The bottler's agreements for DECAFFEINATED RC and RC-100 are up-dated versions of Royal Crown's license and franchise agreements and contain "exclusive efforts" clauses which expressly preclude the bottler from distributing any "substantially or reasonably similar" soft drinks and which provide that "any cola shall be deemed substantially or reasonably similar to any . . . cola [and] any diet cola to any . . . diet cola . . . ." The "best efforts" clause in these agreements provides that Joyce "shall devote its best efforts to the sale and promotion of sales of the beverages within and only within the territory . . . so as to achieve maximum distribution and sale for the beverages within the territory."

 Controversy Regarding The Contracts.

 Joyce is planning to commence the distribution of a decaffeinated cola product named LIKE, manufactured by the Seven-Up Company, which will be distributed for the first time in this area beginning not later than February 7, 1983. The history of this venture is as follows:

 In early 1982, Joyce informed Royal Crown that the Seven-Up Company was planning to introduce a new cola beverage, known as LIKE. Royal Crown promptly informed Joyce that if Seven-Up offered Joyce a franchise agreement for this new cola product, Joyce would have to choose between LIKE and the Royal Crown colas. Seven-Up began introducing LIKE in test markets in the summer of 1982 and in its attempt to franchise bottlers, Seven-Up announced that it would "prefer an exclusive arrangement," meaning that its bottlers were not to carry any other cola beverages. Joyce's affiliated operations in Washington, D.C., and Chicago, Illinois, signed LIKE franchise agreements on July 22, 1982. Under those agreements the Chicago and Washington operations are expressly precluded from bottling any other cola in their respective territories.

 In July 1982, Seven-Up and Joyce discussed the LIKE franchise for the New York Metropolitan Area. Seven-Up initially proposed that Joyce take on LIKE under the same cola exclusivity terms appearing in the Chicago and Washington, D.C., agreements, thus requiring Joyce to drop the Royal Crown colas in exchange for the LIKE franchise in the New York area. Joyce did not accept this proposal.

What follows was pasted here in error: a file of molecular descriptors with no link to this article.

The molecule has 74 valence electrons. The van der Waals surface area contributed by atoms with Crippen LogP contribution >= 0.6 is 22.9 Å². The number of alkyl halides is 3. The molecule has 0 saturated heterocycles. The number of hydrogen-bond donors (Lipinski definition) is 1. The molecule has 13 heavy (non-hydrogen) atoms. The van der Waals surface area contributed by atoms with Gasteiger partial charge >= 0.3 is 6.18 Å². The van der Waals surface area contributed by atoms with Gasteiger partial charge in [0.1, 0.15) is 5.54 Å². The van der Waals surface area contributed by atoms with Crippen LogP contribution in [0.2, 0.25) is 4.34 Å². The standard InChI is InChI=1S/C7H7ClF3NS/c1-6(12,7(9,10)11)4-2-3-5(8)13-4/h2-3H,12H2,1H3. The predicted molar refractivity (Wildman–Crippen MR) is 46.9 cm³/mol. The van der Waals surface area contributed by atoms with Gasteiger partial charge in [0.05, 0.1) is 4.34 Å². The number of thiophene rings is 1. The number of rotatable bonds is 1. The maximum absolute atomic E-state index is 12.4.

On October 28, 1982, Seven-Up advised Joyce that it would be offered a "new approach" to the LIKE franchise agreement and that if Joyce did not reach a decision regarding this new approach by the Thanksgiving holiday, Seven-Up would "look for alternatives" beyond Joyce.

 In November 1982, Seven-Up offered Joyce the LIKE franchise on a partial "co-existence" basis. Under this Seven-Up would permit Joyce to continue to bottle and distribute other colas for which it already had licenses while holding the LIKE franchise. However, if Joyce discontinued any of those cola beverages at any time, the discontinued colas would become subject to Seven-Up's general prohibition precluding Joyce from packaging and selling colas other than LIKE. This LIKE franchise agreement covered the same territories included within Joyce's Royal Crown license and franchise agreements. Learning of this proposal, Royal Crown, on November 2, 1982, told Joyce that "so long as our franchise agreements are in effect, you are obligated to employ your best efforts to market the franchised Royal Crown Cola Co. products," and called a meeting of representatives of the companies. At the meeting, which was held on November 8th, Royal Crown reiterated its view that the promotion and distribution of LIKE would constitute a breach of the Royal Crown cola licenses, and it reaffirmed its position a week later in a letter stating "In the event that you decide to bottle and distribute LIKE, your license and franchise agreements for Royal Crown's cola products must be terminated so that we may license a bottler willing and able to compete vigorously against all other cola products."

 On November 22, 1982, before the Thanksgiving holiday deadline, Joyce signed a LIKE franchise agreement for the New York Metropolitan Area. Nonetheless, on November 30, 1982, the President of Joyce informed Royal Crown that Joyce had made no decision concerning the LIKE franchise agreement. However, on the next day, that President finally admitted that his company had signed the LIKE franchise agreement during the ...